Malcolm Kenyatta
Provided

Malcolm Kenyatta is running to represent Pennsylvania in the United States Senate. If he wins, he will be the first out gay man ever elected to the body. He would also be the first out Black senator and the first Black senator from the state of Pennsylvania.

Last year at the Democratic National Convention, Kenyatta was one of 17 rising-star Democrats to deliver the keynote address and one of the first three out LGBTQ people to ever do so.

In 2018, he became the first LGBTQ person of color to be elected to the Pennsylvania State General Assembly at the age of 28 in a landslide victory.

“As somebody who inhabits all of these intersections,” he told LGBTQ Nation in 2020, “growing up in an incredibly poor neighborhood to a working poor family, as one of only two openly LGBTQ members of the Pennsylvania General Assembly and the only one that’s a person of color, I see all the different ways that frankly our systems are broken.”

Kimi Cole

Kimi Cole

Nevada Democrat Kimi Cole is running to become the state’s next lieutenant governor. A victory for Cole would make her the first out transgender statewide elected official in the country.

Cole is currently the chair of the Nevada Democratic Rural Caucus and before that she was the chair of the Douglas County Democratic Party.

She has devoted her political career to uplifting the voices of rural voters and told Politico that Democrats have a lot to learn when it comes to messaging to rural people.

“I’m a lifelong Nevadan with deep roots all across our state,” she said in a statement on her campaign website. “I’m running for Lieutenant Governor because I believe Nevadans of all walks of life want and deserve authentic leadership, and that’s exactly what this campaign is about. Our economy, climate, and everyday life is rapidly changing, and we need someone who can help lead our transition into the new era.”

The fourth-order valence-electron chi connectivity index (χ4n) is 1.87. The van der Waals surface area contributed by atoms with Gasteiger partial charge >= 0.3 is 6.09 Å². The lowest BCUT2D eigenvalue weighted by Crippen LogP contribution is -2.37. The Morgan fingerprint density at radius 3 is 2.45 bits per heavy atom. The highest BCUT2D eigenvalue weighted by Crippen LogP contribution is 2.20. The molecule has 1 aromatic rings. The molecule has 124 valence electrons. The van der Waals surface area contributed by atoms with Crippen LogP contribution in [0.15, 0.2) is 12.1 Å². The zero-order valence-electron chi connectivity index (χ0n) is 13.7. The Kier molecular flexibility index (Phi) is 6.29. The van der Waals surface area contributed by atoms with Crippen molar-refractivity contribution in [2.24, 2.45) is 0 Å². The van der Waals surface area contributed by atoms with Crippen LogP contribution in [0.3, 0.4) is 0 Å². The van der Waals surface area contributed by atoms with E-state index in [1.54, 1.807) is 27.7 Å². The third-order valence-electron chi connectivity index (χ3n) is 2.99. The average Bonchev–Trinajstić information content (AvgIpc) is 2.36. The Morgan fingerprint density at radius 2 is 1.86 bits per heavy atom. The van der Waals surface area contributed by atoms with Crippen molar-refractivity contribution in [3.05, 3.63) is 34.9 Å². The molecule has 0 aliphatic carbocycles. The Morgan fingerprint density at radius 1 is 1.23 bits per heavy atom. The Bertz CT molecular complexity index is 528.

Brian Sims

State Rep. Brian Sims

In 2012, Pennsylvania state Rep. Brian Sims (D) made history as the first out gay member of his state’s legislature. Now, the progressive candidate for Lt. Governor could break yet another barrier and become the state’s first out leader elected statewide.

“One of the great impacts of having LGBTQ people in office is showing people that authenticity often can carry the day,” Sims told LGBTQ Nation in June.

The LGBTQ Victory Fund, which has endorsed Sims, called him “one of the most visible out elected officials in the United States.”

Currently serving in his 9th year as a state representative, Sims said he is running for higher office because Pennsylvania is in dire need of more progressive leadership, something he has unwaveringly worked to provide in the state’s Republican-controlled legislature.

“It’s disappointing that Pennsylvania lacks so much progressive legislation and also a real opportunity for me,” he said. “I have spent my 10 years leading the charge on women’s rights, reproductive rights, racial and ethnic justice, certainly LGBTQ civil rights, issues of the environment, and even immigration.”